A Model of China's State Capitalism
76 Pages Posted: 20 May 2012 Last revised: 15 Aug 2015
Date Written: August 2015
This paper documents a hallmark feature of China's state capitalism as the state controlling the economy in a vertical economic structure: State-owned enterprises (SOEs) monopolize key industries and markets in the upstream, whereas the downstream industries are largely open to private competition. We develop a general-equilibrium model to show that this unique vertical structure, when combined with openness and labor abundance, is critical in explaining a puzzling fact about China's economy: SOEs outperformed non-SOEs in the past decade while the opposite was true in the 1990s. We show how the upstream SOEs extract rents from the liberalized downstream sectors in the process of industrialization and globalization. It implies that the unusual prosperity of SOEs in China can be merely a growth-undermining symptom of the incompleteness of market-oriented reforms rather than a proof of their efficiency dominance over non-SOEs. Emergence, sustainability, and other macroeconomic implications of this model are also discussed.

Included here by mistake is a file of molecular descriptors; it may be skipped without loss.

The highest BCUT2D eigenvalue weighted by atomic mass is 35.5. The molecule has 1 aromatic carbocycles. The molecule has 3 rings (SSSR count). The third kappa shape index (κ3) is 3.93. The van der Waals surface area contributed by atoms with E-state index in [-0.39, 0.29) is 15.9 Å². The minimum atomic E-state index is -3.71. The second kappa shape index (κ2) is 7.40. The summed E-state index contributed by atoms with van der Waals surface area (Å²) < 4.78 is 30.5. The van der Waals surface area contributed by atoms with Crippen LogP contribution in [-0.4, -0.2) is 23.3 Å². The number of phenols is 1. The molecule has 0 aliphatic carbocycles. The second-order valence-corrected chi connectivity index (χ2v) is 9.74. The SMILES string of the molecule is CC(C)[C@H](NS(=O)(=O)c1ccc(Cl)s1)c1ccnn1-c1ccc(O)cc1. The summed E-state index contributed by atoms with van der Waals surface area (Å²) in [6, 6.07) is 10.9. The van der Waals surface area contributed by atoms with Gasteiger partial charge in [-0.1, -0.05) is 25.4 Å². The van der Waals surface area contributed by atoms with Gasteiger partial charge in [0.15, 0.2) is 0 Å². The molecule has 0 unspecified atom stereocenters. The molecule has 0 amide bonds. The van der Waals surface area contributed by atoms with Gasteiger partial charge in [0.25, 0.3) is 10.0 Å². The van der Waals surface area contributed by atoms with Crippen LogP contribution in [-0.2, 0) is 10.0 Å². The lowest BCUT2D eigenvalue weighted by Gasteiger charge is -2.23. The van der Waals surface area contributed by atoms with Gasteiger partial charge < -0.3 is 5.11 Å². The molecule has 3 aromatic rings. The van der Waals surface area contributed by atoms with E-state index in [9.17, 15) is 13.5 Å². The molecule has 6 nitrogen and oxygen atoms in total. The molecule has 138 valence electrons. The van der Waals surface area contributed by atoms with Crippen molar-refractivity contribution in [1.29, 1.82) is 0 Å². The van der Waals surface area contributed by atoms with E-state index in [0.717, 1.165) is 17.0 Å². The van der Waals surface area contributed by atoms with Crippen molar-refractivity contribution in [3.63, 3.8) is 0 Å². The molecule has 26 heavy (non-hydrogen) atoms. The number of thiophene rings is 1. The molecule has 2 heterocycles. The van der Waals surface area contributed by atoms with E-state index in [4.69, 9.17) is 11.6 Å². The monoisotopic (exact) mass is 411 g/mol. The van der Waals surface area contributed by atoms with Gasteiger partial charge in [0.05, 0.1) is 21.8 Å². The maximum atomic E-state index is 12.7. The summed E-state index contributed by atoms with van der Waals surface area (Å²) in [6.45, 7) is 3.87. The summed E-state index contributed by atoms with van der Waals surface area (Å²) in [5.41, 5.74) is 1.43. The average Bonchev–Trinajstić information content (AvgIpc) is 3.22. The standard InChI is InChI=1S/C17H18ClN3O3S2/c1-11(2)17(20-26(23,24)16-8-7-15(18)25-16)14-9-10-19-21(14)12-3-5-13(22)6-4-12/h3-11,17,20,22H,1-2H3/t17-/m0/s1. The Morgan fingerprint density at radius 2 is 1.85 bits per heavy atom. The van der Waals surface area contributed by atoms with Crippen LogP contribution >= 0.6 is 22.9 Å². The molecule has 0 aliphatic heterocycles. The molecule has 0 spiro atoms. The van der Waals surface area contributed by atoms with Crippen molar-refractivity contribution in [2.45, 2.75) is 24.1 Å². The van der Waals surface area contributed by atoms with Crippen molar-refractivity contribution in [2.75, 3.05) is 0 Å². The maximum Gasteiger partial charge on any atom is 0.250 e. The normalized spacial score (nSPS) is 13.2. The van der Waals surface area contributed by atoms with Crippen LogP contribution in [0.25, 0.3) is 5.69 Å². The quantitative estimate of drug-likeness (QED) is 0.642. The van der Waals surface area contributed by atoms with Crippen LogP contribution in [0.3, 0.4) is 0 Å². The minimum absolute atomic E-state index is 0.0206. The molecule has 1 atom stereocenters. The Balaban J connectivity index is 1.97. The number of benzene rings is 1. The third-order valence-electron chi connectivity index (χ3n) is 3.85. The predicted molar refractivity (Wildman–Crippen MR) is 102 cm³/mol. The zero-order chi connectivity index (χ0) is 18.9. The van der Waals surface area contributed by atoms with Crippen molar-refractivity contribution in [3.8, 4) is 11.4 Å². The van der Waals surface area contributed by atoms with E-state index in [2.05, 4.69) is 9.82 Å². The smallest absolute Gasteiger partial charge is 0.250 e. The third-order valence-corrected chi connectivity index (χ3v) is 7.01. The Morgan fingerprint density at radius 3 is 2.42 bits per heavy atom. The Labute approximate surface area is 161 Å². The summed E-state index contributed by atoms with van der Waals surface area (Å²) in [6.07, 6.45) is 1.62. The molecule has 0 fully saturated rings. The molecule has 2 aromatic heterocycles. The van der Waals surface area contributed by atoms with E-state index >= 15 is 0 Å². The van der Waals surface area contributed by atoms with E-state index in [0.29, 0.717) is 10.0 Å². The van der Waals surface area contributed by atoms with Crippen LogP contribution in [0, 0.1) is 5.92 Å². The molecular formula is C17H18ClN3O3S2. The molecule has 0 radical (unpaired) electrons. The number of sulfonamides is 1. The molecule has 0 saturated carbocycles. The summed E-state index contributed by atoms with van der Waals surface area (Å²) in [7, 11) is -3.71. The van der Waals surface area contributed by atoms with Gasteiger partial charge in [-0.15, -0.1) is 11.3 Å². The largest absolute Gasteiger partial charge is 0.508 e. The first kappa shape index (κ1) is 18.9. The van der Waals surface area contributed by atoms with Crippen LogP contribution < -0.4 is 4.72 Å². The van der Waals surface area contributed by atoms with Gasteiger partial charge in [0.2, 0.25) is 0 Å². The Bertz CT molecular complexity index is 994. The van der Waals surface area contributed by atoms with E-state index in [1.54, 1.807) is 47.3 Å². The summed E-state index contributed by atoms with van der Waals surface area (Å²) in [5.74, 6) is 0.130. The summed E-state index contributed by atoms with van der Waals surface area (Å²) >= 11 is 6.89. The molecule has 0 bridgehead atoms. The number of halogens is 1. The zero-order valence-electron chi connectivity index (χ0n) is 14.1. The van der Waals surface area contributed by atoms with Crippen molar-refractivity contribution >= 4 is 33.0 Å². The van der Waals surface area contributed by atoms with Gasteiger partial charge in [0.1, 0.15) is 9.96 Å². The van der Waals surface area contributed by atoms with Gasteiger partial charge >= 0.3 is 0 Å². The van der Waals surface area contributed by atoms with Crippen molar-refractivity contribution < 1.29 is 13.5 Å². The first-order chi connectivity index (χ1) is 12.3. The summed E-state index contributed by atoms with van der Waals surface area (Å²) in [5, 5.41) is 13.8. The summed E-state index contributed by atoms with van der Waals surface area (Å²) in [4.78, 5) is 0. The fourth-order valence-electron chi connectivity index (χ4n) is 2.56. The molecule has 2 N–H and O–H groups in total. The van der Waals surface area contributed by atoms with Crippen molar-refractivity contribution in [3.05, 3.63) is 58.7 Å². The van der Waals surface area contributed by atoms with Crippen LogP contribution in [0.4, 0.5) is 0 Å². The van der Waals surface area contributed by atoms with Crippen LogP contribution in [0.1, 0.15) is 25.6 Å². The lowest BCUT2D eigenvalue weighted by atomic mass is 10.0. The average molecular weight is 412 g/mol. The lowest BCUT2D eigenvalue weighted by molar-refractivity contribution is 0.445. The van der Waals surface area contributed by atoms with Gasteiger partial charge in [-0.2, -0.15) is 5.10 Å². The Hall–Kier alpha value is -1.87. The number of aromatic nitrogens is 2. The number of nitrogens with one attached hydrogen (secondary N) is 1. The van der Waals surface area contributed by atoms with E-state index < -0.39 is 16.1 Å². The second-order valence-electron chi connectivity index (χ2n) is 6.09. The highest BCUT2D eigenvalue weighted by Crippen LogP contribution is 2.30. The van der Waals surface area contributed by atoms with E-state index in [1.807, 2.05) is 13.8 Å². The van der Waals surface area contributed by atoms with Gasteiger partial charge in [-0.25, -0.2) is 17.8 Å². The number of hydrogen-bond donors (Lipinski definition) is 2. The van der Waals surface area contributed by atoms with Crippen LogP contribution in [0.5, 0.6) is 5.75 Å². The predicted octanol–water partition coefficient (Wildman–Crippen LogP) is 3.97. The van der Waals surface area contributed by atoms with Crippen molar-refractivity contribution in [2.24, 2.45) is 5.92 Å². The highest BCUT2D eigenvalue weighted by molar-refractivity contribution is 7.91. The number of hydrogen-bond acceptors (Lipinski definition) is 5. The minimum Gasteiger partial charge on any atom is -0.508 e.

Keywords: State Capitalism, China Economy, Growth and Development, SOEs, Structural Change, International Trade, Sustainability
JEL Classification: E2, F4, O1, P2, G2
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